Open-cell concrete block pavers wok much like the plastic grid and let the water through but can handle heavier loads than the plastic grid system.

You can fill these with some type of grass or topsoil and it will hard to distinguish the blocks.

Permeable asphalt and concrete: 

This may sound weird because you would not normally think of these as permeable but some new types of asphalt and concrete actually lets water to soak through. 

It was developed to allow driving surfaces and payment-style parking where environmental regulations would not permit parking otherwise.  On average, paving a two-car driveway approximately 640 feet with permeable asphalt averages $7,360.

Paving strips: 

In our environmentally sensitive times, these seem to be gaining new appreciation. 

In the early days of driveways, it was a common thing to just run thin paving strips that were wide enough to handle the tires of the car leaving the rest of the ground grass-covered. 

The paving strips were usually made from gravel.  As time moved forward, driveways started to become asphalt or solid concrete driveways.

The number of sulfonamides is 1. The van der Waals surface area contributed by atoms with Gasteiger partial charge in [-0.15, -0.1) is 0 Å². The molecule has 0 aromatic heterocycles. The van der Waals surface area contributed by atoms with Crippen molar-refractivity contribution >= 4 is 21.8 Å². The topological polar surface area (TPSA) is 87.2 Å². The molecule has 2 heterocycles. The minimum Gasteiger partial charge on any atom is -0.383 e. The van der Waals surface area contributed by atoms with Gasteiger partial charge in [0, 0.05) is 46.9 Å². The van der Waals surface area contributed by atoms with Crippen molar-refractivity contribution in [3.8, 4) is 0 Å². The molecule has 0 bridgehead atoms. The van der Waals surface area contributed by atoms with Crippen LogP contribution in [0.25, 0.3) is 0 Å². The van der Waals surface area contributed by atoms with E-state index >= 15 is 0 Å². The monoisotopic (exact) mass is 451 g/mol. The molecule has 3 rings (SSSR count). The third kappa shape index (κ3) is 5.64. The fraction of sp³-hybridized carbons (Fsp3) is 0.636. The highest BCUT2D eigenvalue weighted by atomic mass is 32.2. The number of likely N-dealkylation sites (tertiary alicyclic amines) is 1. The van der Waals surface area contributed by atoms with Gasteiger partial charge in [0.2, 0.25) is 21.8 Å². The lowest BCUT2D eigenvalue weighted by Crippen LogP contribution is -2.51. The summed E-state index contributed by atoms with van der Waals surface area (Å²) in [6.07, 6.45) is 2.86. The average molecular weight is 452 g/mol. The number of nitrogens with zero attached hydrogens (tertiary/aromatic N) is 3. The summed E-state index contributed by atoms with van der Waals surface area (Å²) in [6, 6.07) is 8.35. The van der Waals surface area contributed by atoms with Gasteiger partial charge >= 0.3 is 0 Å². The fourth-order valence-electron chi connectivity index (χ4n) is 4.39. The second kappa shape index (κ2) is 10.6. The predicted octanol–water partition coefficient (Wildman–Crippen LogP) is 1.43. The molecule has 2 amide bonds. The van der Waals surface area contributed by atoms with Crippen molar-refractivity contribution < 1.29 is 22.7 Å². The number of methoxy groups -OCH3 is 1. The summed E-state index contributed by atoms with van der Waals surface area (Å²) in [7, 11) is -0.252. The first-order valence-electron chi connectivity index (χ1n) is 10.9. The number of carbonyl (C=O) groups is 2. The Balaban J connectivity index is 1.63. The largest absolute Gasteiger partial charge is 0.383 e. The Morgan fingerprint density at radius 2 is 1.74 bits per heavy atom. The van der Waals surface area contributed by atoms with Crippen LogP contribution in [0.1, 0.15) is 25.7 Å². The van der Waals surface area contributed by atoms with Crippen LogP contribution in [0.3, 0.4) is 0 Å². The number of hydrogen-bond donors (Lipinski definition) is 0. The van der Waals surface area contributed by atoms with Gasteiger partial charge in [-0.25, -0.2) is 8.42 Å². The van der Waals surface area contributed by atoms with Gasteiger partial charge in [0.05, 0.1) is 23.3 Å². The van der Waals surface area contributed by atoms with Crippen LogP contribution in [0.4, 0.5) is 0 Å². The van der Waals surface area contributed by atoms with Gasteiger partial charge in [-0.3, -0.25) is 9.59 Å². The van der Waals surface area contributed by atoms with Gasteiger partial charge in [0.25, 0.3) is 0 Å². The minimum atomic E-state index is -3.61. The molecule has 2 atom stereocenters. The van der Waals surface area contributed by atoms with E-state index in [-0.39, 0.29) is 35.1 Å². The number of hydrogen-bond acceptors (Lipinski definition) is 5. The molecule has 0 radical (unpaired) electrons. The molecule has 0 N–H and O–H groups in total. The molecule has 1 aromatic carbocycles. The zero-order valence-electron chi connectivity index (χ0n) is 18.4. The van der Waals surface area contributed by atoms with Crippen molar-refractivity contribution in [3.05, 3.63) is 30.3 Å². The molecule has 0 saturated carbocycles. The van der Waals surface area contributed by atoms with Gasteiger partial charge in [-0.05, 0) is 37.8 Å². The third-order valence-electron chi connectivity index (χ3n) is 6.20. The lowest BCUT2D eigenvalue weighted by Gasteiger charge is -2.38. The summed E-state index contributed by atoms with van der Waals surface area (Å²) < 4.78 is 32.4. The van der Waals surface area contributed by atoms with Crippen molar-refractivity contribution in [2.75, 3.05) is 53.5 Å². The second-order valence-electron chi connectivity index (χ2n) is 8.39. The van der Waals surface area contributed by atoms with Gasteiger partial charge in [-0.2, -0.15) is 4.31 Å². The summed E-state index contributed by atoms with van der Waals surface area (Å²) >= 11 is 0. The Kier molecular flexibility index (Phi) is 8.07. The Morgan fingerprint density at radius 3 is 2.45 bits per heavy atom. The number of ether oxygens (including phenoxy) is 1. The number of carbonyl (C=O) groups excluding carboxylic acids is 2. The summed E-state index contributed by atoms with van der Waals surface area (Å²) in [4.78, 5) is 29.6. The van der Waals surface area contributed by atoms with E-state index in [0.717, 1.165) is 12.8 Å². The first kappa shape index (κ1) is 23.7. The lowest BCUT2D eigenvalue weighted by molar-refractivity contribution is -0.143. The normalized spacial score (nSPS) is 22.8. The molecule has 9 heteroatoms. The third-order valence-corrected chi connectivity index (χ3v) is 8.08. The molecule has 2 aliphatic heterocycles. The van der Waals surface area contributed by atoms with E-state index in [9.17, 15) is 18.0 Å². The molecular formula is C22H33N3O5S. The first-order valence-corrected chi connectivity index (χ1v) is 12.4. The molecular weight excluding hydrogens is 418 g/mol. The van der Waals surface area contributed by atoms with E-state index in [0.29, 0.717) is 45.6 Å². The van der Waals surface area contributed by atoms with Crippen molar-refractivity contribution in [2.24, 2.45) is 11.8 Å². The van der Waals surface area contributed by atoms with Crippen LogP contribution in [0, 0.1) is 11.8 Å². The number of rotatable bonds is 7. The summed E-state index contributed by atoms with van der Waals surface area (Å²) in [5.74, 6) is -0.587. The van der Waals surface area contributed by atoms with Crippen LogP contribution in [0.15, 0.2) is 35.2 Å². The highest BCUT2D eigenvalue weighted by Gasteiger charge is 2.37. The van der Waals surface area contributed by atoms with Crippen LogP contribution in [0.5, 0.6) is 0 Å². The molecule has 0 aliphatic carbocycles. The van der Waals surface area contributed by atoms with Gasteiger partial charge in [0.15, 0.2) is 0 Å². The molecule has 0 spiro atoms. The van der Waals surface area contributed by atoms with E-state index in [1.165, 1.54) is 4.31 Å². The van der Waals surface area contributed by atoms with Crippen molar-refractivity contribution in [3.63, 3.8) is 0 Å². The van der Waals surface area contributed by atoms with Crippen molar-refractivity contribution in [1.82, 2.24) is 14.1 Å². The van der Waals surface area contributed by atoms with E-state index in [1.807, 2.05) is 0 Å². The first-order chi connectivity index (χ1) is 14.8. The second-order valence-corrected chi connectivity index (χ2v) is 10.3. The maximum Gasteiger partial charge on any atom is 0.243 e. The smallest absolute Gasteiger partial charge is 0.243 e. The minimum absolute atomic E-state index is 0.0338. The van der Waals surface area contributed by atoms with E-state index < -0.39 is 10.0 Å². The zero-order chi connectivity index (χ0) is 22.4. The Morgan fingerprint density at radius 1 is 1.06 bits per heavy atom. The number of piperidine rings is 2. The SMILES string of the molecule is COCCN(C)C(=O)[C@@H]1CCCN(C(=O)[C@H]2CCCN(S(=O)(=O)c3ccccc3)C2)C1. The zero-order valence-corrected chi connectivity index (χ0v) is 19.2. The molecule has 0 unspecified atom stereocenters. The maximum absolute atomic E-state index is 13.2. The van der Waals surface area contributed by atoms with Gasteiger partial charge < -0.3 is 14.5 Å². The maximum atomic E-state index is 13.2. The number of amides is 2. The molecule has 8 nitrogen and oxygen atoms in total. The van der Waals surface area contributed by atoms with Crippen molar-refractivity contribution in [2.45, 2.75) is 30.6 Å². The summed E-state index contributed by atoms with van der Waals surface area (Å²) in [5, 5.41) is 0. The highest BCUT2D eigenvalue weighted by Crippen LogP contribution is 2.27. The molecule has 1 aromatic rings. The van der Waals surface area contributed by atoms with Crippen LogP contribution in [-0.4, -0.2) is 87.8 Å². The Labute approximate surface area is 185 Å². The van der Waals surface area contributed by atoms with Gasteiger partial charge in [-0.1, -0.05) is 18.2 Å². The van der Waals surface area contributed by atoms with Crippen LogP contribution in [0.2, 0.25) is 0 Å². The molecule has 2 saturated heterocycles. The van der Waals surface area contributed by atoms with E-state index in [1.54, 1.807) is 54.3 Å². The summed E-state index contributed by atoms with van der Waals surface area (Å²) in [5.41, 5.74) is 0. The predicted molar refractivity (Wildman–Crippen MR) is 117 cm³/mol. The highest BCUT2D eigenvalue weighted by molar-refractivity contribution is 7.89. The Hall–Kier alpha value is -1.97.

Although these types of driveways had their advantages they took more material to build them, added to the rainwater runoff problems, and cost more to install. 

Today these types of paving strips are showing up in many new energy-efficient homes.

As long as you keep the grass around the paving strips well cared for and trimmed, this type of driveway will complement any type of house.

Also, the rest of the driveway will remain permeable and porous.  These are also referred to as wheel tracks.

Maintaining a Permeable Driveway

The maintenance your permeable driveway will actually need depends on the type of driveway it is. 

The most important thing to remember is a permeable driveway works by letting water pass through it and soak into the ground below. 

You need to have pores and gaps for the rain to travel through so make sure that these do not become blocked. 

  • Clear any mud or leaves that collect on the driveway as these can break down and pass through the surface of your permeable driveway and block the pores or gaps.
  • When dust or dirt collects on the surface, you can either brush it away or use a power washer on the driveway.
  • Remove any weeds that show but do it by hand and not by using a weed killer as the weed can die, rot down, and block the pores or gaps.
  • On the surface of the driveway do not put any materials like oils, cement, or sand as these could reduce the porosity.
  • Make sure that if you have a garden of any type that the dirt and soil are not washed into the driveway.


  • When you use permeable pavers for your driveway you are saving money and being environmentally responsible.
  • With the growth of towns and cities, driveways are taking up more and more ground so there is less ground for the rainwater to soak into.
  • Depending on the permeable material used to build your driveway, a homeowner would pay $10 to $20 per square foot.